From identifying the near extinct Siberian cranes, to guiding photographers to the best spots within the sanctuary, to speaking at length about the breeding habits of painted storks, these rickshawallahs will amaze you with their stupendous knowledge.
There are some 100 odd men plying these quaint three wheeler cycles in Bharatpur. From identifying the near extinct Siberian cranes, to guiding photographers to the best spots within the sanctuary, to speaking at length about the breeding habits of painted storks, these rickshawallahs will amaze you with their stupendous knowledge.
The Keoladeo Ghana National Park, formerly known as the Bharatpur Bird Sanctuary, in Bharatpur, Rajasthan, is a famous avifauna sanctuary that plays host to thousands of birds, especially during the winter season. Over 230 species of birds are known to have made this national park their home. It is also a major tourist centre with scores of ornithologists arriving here in the hibernation season. It was declared a protected sanctuary in 1971. It is also a declared World Heritage Site.
What is impressive about this sanctuary is the way it is managed. There are many people – foreign tourists, nature lovers, bird watchers, and weekend travellers who visit often as Bharatpur is not very far from Delhi and Jaipur. The place is off-limits for vehicular traffic unlike many other zoo-parks where you can buy a ticket and take the vehicle inside. However, you don’t need to walk long distances to get around in Bharatpur. There are cycles on hire and guides with rickshaws, who charge a very reasonable sum of Rs.100 per hour.
These rickshaw guides have acquired their knowledge of the birds over many years. But it isn’t just experience that makes them such amazing ‘ornithologists.’ Most of them have attended a three-month rigorous course conducted by the forest department of the park and are authorised to be guides.
Amarchand is one such rickshaw guide. He can identify 230 species of birds and he gives a running commentary of the surroundings to his passengers as he ferries them around.
The park management has also arranged for professional binoculars, guide books and more, that are a must to fully understand, watch and enjoy Amarchand’s commentary.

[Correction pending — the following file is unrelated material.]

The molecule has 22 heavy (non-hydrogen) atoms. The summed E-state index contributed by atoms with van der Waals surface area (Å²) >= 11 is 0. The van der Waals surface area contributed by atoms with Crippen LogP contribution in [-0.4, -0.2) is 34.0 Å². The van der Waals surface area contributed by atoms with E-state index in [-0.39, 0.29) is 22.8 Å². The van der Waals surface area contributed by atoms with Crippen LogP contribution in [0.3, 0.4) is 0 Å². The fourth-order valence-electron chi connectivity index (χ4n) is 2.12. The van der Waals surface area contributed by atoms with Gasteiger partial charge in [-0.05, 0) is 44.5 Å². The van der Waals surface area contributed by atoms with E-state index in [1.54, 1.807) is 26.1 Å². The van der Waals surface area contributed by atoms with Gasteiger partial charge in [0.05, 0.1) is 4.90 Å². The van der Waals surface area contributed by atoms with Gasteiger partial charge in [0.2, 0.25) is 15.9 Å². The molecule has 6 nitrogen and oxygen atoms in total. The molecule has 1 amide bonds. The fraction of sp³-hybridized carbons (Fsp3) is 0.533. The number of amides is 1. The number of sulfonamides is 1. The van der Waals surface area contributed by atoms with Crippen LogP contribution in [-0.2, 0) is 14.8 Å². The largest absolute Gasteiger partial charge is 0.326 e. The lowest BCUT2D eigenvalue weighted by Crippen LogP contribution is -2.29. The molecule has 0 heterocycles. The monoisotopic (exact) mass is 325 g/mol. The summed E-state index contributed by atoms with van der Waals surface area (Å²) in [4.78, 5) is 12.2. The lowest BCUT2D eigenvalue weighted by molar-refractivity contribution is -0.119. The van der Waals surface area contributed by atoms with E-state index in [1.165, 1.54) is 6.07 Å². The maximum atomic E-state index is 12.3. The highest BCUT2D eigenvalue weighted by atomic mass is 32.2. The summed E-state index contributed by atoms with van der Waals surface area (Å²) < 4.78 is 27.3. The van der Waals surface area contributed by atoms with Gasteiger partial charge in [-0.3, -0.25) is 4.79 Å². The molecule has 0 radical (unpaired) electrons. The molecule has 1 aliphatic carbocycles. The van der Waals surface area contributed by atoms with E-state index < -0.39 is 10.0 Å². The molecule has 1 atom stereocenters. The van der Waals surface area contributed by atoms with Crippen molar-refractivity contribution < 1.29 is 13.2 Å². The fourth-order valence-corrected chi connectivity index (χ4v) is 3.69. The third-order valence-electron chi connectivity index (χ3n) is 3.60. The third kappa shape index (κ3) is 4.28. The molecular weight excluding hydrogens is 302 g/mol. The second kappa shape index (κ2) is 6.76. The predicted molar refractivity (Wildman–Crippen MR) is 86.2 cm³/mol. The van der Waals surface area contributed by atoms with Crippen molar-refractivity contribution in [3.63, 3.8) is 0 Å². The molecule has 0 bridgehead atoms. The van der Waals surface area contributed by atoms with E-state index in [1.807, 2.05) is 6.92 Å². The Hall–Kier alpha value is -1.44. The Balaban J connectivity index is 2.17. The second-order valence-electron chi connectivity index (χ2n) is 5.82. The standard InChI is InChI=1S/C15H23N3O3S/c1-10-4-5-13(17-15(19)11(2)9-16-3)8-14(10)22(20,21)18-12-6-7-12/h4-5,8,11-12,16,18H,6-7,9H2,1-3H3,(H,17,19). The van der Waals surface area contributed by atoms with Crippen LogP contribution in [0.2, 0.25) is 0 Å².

The rickshaw guide idea is a novel one and definitely needs to be replicated in other sanctuaries too. However, there is a downside to it. There is hardly any work for the rickshawallahs in the summer months. They have to then ply their rickshaws in town or look for alternative employment.
They would like to become permanent employees of the park. As it is, they say, they pick up trash left by the visitors and help keep the place clean. These rickshawallahs are not just guides, they also help preserve the environment in the parks.
Nevertheless, whether the park gives them employment or not, these enterprising rickshawallahs have carved a niche for themselves. Besides improving their English speaking skills, they have even learnt some broken French and German to converse with the tourists who come here. These guides may not have been given the status they deserve by the Rajasthan tourism department but those who regularly visit the park have complete faith in their knowledge and even ask for their assistance when making documentaries or researching and writing about migratory birds.
There are very few places like this sanctuary and its unique rickshawallah guides – not just in India but in the world. So the next time you are anywhere near Delhi or Jaipur, please visit this place while it still stands and plays home to several rare migratory birds. Taj Mahal can wait, but beautiful birds cannot!